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There are times in economic history when demographics becomes a topic of focus. Demographics, the study of trends in populations, ought to get much more attention in general, but it does not as the forces creating population trends play out very s-l-o-w-l-y. That shouldn’t translate to boring. Far from it. Understanding demographic trends is crucial to understanding the backdrop of long-term economic forces and the underpinning of those forces affecting the financial markets. We may well be going through an inflection period which, if it plays out, could alter the way we should be viewing the financial markets for quite a while.

The trend to which I refer is the possible end of the more-than-generation-long trend of labor losing ground to capital. Think of GDP as a pie that is shared between capital and labor. Those shares are usually steady; labor gets two-thirds of the pie in the form of wages, commissions, and bonuses, while capital, in the form of interest, rents, and profits, gets the balance.
 

The Decline of Labor’s Share of the Pie and What’s Driving Its Reversal

As can be seen in the prior chart, starting in the early 1970s, wage income as a percent of GDP began a relatively steady decline that bottomed in 2012. Without making this a history essay, the combination of the baby boomers entering the labor force (early ‘70s) and the opening of China and the Soviet bloc (early ‘90s) created two surges of increase to the supply of labor. In addition, deregulation in heavily regulated industries, such as airlines and telecommunications, forced managements to become more efficient, particularly as foreign competition increased. At the same time, technological advances hit, first on the factory floor (in the 1980s) and then in the service sector (early 2000s). In both instances, the manufacturing and service sectors saw productivity gains fall more to capital than to labor.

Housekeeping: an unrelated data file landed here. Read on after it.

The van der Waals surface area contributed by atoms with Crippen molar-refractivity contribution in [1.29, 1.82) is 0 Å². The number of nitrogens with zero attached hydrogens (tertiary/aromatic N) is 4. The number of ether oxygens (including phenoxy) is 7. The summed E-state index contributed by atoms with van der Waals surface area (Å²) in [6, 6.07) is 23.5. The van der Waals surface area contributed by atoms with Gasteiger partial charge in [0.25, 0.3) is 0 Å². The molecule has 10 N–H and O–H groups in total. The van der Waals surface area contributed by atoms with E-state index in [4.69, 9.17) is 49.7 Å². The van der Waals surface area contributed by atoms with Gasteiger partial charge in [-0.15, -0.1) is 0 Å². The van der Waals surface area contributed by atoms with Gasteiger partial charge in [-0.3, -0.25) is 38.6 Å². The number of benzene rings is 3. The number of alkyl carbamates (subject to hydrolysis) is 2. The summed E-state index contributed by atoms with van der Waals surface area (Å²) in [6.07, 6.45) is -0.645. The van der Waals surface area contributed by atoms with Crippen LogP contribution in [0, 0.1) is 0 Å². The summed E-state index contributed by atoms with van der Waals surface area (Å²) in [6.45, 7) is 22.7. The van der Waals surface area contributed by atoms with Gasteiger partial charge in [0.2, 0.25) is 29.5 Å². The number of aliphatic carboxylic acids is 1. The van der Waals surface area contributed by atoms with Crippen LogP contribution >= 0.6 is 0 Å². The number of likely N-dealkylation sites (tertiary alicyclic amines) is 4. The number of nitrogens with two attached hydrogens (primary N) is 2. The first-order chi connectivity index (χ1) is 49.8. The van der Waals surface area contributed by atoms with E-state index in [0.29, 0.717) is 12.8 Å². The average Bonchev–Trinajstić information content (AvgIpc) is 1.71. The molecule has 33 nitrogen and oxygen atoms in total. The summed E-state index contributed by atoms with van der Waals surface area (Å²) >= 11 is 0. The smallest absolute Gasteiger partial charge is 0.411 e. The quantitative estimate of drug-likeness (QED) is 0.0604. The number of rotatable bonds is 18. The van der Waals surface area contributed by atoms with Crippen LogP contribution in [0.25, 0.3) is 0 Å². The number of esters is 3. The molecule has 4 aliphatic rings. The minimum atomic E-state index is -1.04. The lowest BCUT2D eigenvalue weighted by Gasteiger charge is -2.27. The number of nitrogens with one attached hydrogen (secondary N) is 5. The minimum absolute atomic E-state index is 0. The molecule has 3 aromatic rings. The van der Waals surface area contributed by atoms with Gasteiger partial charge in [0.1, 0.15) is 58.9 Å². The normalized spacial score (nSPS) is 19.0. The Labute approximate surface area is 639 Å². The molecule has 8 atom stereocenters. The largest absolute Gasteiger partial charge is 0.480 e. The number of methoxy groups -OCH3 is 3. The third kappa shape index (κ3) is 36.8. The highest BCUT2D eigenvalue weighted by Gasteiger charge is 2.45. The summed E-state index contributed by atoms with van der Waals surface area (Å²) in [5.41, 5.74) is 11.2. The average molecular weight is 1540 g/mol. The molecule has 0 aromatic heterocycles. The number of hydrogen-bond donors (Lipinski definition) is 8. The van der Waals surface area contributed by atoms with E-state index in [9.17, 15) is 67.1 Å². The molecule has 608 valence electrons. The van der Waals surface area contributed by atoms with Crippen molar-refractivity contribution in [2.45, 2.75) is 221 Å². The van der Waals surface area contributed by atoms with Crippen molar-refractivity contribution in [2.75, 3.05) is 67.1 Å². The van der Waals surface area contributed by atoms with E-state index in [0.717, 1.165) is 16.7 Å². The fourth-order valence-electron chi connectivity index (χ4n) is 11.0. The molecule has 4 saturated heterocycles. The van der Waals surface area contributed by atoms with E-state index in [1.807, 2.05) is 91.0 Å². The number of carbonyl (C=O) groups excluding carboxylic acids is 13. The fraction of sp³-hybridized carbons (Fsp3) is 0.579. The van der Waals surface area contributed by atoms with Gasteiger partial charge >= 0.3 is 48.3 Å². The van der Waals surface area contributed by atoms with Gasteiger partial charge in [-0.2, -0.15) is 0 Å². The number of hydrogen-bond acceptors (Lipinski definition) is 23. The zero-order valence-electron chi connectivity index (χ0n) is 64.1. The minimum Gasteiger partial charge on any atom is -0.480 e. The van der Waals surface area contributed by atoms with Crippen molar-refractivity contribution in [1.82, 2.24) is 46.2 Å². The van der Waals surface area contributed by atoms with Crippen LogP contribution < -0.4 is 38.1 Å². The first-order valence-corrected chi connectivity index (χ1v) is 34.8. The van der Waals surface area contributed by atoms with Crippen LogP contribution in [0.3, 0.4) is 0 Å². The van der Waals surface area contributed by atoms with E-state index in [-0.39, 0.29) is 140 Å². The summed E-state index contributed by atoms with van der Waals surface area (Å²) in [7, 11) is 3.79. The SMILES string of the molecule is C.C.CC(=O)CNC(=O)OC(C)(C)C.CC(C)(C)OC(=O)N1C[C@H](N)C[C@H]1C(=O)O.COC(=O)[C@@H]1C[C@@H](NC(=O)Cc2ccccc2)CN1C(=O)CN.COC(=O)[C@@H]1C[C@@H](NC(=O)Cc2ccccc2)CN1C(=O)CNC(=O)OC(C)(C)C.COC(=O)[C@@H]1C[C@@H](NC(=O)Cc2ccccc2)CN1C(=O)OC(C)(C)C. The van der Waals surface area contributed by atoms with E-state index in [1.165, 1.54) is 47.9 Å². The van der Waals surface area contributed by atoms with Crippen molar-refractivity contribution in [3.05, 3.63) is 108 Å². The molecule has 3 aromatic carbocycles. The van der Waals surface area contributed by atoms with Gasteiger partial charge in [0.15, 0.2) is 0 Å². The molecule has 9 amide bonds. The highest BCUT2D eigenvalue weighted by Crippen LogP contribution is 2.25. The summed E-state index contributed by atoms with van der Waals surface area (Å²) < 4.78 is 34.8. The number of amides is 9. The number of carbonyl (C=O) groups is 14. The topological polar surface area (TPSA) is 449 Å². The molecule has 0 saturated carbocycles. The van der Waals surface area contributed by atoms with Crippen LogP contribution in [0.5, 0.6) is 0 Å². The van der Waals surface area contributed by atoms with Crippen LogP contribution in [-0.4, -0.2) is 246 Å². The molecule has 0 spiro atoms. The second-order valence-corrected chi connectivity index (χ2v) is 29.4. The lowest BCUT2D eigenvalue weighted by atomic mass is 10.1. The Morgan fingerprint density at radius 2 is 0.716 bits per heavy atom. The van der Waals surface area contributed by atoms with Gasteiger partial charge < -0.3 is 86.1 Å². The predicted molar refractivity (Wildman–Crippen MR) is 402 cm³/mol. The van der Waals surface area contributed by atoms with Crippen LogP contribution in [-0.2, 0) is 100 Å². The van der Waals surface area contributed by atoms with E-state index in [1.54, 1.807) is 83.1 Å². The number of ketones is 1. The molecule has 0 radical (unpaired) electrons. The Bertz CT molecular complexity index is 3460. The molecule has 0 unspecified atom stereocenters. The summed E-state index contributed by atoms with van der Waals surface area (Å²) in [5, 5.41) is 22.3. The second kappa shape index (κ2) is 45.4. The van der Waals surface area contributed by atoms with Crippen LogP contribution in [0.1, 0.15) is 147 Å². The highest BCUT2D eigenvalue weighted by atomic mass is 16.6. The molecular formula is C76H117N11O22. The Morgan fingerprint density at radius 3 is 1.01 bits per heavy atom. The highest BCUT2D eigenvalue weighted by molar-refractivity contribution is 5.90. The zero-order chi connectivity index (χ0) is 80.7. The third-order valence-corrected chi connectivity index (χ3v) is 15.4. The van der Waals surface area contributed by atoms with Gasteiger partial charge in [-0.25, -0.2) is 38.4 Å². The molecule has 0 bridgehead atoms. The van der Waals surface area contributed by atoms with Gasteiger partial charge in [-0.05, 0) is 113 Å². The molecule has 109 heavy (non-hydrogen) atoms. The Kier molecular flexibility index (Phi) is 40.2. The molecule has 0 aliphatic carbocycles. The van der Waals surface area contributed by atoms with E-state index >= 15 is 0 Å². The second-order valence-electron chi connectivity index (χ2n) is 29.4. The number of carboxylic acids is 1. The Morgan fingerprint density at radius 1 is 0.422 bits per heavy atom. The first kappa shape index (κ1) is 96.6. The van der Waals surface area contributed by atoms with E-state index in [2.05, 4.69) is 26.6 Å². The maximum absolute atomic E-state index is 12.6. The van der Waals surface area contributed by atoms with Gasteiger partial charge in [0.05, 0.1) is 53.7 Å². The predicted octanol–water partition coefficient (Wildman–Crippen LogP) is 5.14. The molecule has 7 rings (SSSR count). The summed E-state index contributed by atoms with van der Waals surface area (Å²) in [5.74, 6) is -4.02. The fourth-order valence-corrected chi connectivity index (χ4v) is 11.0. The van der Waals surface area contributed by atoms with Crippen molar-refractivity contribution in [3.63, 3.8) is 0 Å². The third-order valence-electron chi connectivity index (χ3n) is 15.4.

Although this poor labor environment was in full throttle, a solution to the imbalance was developing. Quietly and to a degree so small it was barely noticed, the growth in the labor force was about to begin shrinking. China was in the grip of Mao Zedong’s one-child policy. Elsewhere around the globe, fertility rates were also beginning to fall, voluntarily everywhere (but China). It is well known in demographics that fertility rates fall when female educational levels rise and when family incomes rise. Declining fertility rates and their consequences on the population take time to develop. It is only now that we are seeing this decline in economic statistics. The declining workforce will also be impacted as the current workforce ages into retirement.
 

As an aside, in many countries in the developed world, it is not just the workforce that is declining. The birth rate is so low that many countries will soon start to be older and smaller. Developed countries such as Japan, Russia, Italy, and France either meet this definition now (Japan) or will within the decade. This is worth keeping in mind because slowing population growth also has the effect of slowing potential economic growth.
 

Meanwhile, Back at the Ranch, Capital Is Running into Its Own Problems